Flashback to Soccer Boom Shows Ukrainian Investment Moving Past War

Ukrainian Hryvnia And Russian Ruble Currency Banknotes As Ukraine Tensions Rise

Ukrainian 50 hryvnia currency banknotes.

Photographer: Simon Dawson/Bloomberg

The last time Ukrainian investment growth was this strong, stadiums and roads were being built to help co-host the Euro 2012 soccer tournament and there was no sign war was around the corner.

Four years on, with investors starting to look past the festering conflict in the nation’s east, spending on agriculture and real estate is once again gathering pace. Second-quarter capital investment surged almost 18 percent from a year earlier and 9 percent from the previous three months, data this week showed.

The improvement offers a boost to what’s so far been a lackluster recovery from 1 1/2 years of revolution- and war-induced recession. Gross domestic product will edge up 1.1 percent in 2016, accelerating to 3 percent the following year, the central bank predicts.

“Investment started to increase earlier than we expected,” said Olena Bilan, chief economist at investment bank Dragon Capital in the Ukrainian capital of Kiev. “We expect it to expand further in the second half of the year as the economy was heavily underinvested over last two years and many companies need to upgrade equipment.”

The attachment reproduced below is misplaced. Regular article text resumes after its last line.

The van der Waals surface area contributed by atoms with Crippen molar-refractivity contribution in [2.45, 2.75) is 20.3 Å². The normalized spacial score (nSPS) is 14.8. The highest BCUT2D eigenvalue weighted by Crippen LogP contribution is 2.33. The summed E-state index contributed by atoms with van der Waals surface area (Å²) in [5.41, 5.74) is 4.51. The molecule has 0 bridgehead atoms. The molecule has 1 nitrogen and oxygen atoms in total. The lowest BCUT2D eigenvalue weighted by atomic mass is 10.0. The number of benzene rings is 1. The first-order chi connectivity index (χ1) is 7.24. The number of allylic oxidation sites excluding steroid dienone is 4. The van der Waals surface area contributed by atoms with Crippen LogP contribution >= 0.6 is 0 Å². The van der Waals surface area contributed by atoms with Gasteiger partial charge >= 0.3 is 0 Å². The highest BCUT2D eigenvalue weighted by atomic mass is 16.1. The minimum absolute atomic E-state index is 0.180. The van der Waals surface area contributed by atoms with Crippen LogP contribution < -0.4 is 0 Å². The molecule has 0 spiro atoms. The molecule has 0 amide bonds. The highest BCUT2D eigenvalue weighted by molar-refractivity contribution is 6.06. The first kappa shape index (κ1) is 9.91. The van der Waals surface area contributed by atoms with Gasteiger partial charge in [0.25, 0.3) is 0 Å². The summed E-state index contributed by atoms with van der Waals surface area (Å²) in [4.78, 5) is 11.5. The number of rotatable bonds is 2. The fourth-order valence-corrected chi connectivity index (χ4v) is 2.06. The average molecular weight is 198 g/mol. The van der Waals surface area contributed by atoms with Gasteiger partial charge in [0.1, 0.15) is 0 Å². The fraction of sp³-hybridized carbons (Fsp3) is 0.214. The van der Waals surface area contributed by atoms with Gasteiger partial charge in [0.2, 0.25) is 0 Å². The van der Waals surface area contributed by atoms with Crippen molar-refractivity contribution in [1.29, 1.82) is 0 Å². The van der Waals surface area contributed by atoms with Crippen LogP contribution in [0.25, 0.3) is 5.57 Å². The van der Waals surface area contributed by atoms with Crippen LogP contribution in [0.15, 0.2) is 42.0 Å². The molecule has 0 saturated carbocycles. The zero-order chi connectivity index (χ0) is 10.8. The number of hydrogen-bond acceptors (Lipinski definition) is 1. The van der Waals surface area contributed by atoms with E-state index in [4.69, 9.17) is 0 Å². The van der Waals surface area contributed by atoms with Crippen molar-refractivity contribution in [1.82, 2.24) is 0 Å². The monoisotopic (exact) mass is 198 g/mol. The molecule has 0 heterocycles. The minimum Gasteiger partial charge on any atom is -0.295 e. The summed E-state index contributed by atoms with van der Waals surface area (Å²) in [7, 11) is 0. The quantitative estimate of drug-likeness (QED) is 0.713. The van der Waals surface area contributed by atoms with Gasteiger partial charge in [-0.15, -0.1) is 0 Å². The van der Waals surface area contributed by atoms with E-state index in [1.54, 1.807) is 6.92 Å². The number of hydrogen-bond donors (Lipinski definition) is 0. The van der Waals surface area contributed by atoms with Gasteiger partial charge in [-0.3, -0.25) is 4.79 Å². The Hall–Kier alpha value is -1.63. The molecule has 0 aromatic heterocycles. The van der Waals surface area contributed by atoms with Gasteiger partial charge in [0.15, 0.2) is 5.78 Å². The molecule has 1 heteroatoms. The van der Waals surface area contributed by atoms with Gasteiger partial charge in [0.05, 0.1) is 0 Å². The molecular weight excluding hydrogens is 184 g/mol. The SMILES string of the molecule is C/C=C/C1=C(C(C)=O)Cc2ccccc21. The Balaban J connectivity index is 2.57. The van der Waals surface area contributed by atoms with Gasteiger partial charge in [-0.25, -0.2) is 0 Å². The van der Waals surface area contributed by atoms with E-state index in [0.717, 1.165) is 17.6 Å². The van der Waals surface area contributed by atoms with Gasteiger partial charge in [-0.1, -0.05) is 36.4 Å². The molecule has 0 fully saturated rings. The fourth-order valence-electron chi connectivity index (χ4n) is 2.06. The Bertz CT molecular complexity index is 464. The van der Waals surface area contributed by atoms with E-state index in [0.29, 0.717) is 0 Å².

Astarta Holding NV, a Ukrainian producer of sugar, grains and meat, tripled investments in the first half of 2016, attracting loans from the International Finance Corporation and the European Bank for Reconstruction and Development for expansion.

The government is also revamping infrastructure to help revive the economy’s fortunes. Parliament this week ratified a 400 million-euro ($450 million) European Investment Bank loan for the agriculture industry, while a separate plan aims to channel almost 60 billion hryvnia ($2.3 billion) into roads.

But investment has limited scope to drive the economy. It accounted for just 14 percent of GDP between April and June, and its growth will slow in the second half of the year as favorable base effects wane, according to Alexander Paraschiy, head of research at Concorde Capital.

What’s more, the same factors that prompted the slump during the conflict’s peak months risk returning, with efforts to achieve a lasting peace repeatedly failing and a recent altercation around Crimea threatening to ratchet up fighting.

An airport outside the eastern city of Donetsk that was built to process the crowds of sports fans in 2012 now lies in ruins, a reminder to investors of the persistent danger the war poses. Diplomacy will be vital to ensuring the resurgence in investment doesn’t peter out.

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